When Coffee is Your Cocktail
Jaw’s Corner breathes news and runs on coffee, so of course I like it there.
But, while I’m deeply committed to the two things that fuel the place, I’m also not oblivious to the fact that I stand out in the square. The corner is an open-air man cave. Most of the regulars found leaning on ledges or sitting on benches are old enough to be my father — actually, a good handful of them could probably even be my grandfather by age. I’m usually the lone mzungu (Zanzibari reference to foreigners, Europeans, or white people), very likely the sole non-Muslim, and perhaps most strikingly, almost always the only woman that isn’t just passing through.
Despite not fitting into its demographic, when walking by Jaw’s on evenings when Al Jazeera or the BBC is playing on the television perched up in the corner, I find it really hard not to sit down. With a cup of coffee costing only 100 Tanzanian shillings — equivalent to an American nickel — hell with it, sometimes I just do.
Jaw’s is located within the walls of the ancient city of Stone Town, Zanzibar — a semi-autonomous territory located in the Indian Ocean, a bit over 20 miles off the eastern coast of mainland Tanzania. The corner was formerly known as Soko ya M’hogo (shortened Swahili for cassava market), but people tell me it’s been known as Jaw’s for, as precisely as anyone can remember, a long time.
In some ways the square has evolved over the years — with the arrival of a sleek flat-screen TV and freshly painted logo — but the scene seems to have stayed pretty consistent over time. Simply put, Jaw’s is a place where you can go to find out what’s going on. The conversations that fill the airwaves will leave you arguably more well-versed in day-to-day local affairs than any newspaper or twitter feed. Whether the TV is on or off, take a seat at Jaw’s and you’re guaranteed live updates and commentary all day long.
Traffic ebbs and flows here throughout the day, but there are always people around. Daytime sees the space buzzing with caffeine and conversation, people playing board games and scooters zooming by. The corner rounds up quite a crowd when English Premier League is on, but slows to near-silence during prayer times. Intermittent guides regularly bumble through with sunscreen slathered SLR-armed tourists — often dressed more like they’re going to chase lions on safari rather than strolling through a town — visiting the square to get the real Stone Town experience. For travelers passing by, the place is Instagram gold —but rest-assured there’s room to appreciate it for much more than a couple of clever hashtags.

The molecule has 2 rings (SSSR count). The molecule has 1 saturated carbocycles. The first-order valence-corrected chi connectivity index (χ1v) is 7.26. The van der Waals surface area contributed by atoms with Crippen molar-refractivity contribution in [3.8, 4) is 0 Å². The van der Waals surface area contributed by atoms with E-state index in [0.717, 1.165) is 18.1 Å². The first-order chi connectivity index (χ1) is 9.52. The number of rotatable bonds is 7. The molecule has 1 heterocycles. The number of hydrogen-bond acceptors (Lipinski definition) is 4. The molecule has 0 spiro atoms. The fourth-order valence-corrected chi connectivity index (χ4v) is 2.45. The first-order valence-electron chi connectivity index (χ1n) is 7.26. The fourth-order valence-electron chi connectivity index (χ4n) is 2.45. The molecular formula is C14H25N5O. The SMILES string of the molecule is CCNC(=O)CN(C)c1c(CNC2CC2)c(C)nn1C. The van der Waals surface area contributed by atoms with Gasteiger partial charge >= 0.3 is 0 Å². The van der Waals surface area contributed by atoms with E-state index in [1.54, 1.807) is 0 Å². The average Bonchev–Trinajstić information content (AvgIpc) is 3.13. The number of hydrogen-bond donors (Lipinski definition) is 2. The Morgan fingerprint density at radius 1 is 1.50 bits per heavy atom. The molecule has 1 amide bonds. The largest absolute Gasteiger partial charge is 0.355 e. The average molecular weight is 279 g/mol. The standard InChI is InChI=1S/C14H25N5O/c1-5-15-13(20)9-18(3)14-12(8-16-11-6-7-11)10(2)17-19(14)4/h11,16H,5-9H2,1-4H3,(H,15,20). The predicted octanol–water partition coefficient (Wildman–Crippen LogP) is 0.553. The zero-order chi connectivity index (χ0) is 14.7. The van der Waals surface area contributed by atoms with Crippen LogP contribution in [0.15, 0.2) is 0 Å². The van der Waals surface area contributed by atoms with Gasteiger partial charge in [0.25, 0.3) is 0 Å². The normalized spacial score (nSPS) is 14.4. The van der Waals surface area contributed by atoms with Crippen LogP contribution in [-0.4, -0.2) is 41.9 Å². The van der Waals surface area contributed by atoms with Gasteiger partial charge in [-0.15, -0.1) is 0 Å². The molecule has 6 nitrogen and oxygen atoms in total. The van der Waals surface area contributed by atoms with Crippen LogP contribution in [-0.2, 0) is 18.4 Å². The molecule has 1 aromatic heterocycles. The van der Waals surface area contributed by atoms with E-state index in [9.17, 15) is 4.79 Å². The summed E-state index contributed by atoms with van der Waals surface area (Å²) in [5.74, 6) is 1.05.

The window of time between afternoon and evening prayers is perhaps one of the most interesting times in Stone Town. It’s far from a science, but in some ways, the lead up to sunset seems to subtly polarize people. Tourists, volunteers, and expats in town head to its perimeters to a rooftop for sundowners overlooking the sea. Children take to the streets and the ocean to run and play and splash around. Women are often out and about, with the kids, together or at home. Men seek out coffee and conversation, both of which they find in abundance at Jaw’s.
Despite no one’s beverage having a percentage (Zanzibar, after all, is a predominantly Muslim island), there’s something about the corner at this hour that is reminiscent of walking into a bar after a long day’s work. You have the same characters — the people watchers, the networkers, friends catching up, friends complaining, and the guy alone that’s simply trying to drown out a rough day.
I always ask if it’s ok for me to sit before settling into the corner. When it comes to Jaw’s and its crew of coffee-drinking men, like almost everywhere I’ve been in Zanzibar, there’s never been a time when I haven’t been absolutely most welcomed. Whether the offer is always genuine or not, it most certainly is always there.